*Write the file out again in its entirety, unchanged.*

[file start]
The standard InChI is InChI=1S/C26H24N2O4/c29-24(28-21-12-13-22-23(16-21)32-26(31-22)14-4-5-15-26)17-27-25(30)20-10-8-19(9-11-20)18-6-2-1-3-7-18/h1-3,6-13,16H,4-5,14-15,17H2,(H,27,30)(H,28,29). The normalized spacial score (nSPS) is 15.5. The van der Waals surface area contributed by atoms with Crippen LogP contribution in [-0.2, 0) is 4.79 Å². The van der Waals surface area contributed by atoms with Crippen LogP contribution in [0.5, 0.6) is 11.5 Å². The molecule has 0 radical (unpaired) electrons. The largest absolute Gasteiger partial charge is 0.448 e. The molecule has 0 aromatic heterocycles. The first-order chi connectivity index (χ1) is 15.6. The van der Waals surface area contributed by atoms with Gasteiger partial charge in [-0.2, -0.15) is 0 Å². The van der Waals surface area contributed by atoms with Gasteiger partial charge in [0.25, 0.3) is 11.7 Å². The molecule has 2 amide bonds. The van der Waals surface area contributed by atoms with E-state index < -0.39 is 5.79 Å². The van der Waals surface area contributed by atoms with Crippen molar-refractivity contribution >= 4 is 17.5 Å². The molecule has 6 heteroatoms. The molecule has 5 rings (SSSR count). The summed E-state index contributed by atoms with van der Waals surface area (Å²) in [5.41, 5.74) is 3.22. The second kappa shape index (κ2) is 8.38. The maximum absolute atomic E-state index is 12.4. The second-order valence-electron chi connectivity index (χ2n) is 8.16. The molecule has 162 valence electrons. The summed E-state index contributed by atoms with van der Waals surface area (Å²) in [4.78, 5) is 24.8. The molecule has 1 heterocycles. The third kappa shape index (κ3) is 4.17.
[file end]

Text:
The standard InChI is InChI=1S/C26H24N2O4/c29-24(28-21-12-13-22-23(16-21)32-26(31-22)14-4-5-15-26)17-27-25(30)20-10-8-19(9-11-20)18-6-2-1-3-7-18/h1-3,6-13,16H,4-5,14-15,17H2,(H,27,30)(H,28,29). The normalized spacial score (nSPS) is 15.5. The van der Waals surface area contributed by atoms with Crippen LogP contribution in [-0.2, 0) is 4.79 Å². The van der Waals surface area contributed by atoms with Crippen LogP contribution in [0.5, 0.6) is 11.5 Å². The molecule has 0 radical (unpaired) electrons. The largest absolute Gasteiger partial charge is 0.448 e. The molecule has 0 aromatic heterocycles. The first-order chi connectivity index (χ1) is 15.6. The van der Waals surface area contributed by atoms with Gasteiger partial charge in [-0.2, -0.15) is 0 Å². The van der Waals surface area contributed by atoms with Gasteiger partial charge in [0.25, 0.3) is 11.7 Å². The molecule has 2 amide bonds. The van der Waals surface area contributed by atoms with E-state index < -0.39 is 5.79 Å². The van der Waals surface area contributed by atoms with Crippen molar-refractivity contribution >= 4 is 17.5 Å². The molecule has 6 heteroatoms. The molecule has 5 rings (SSSR count). The summed E-state index contributed by atoms with van der Waals surface area (Å²) in [5.41, 5.74) is 3.22. The second kappa shape index (κ2) is 8.38. The maximum absolute atomic E-state index is 12.4. The second-order valence-electron chi connectivity index (χ2n) is 8.16. The molecule has 162 valence electrons. The summed E-state index contributed by atoms with van der Waals surface area (Å²) in [4.78, 5) is 24.8. The molecule has 1 heterocycles. The third kappa shape index (κ3) is 4.17.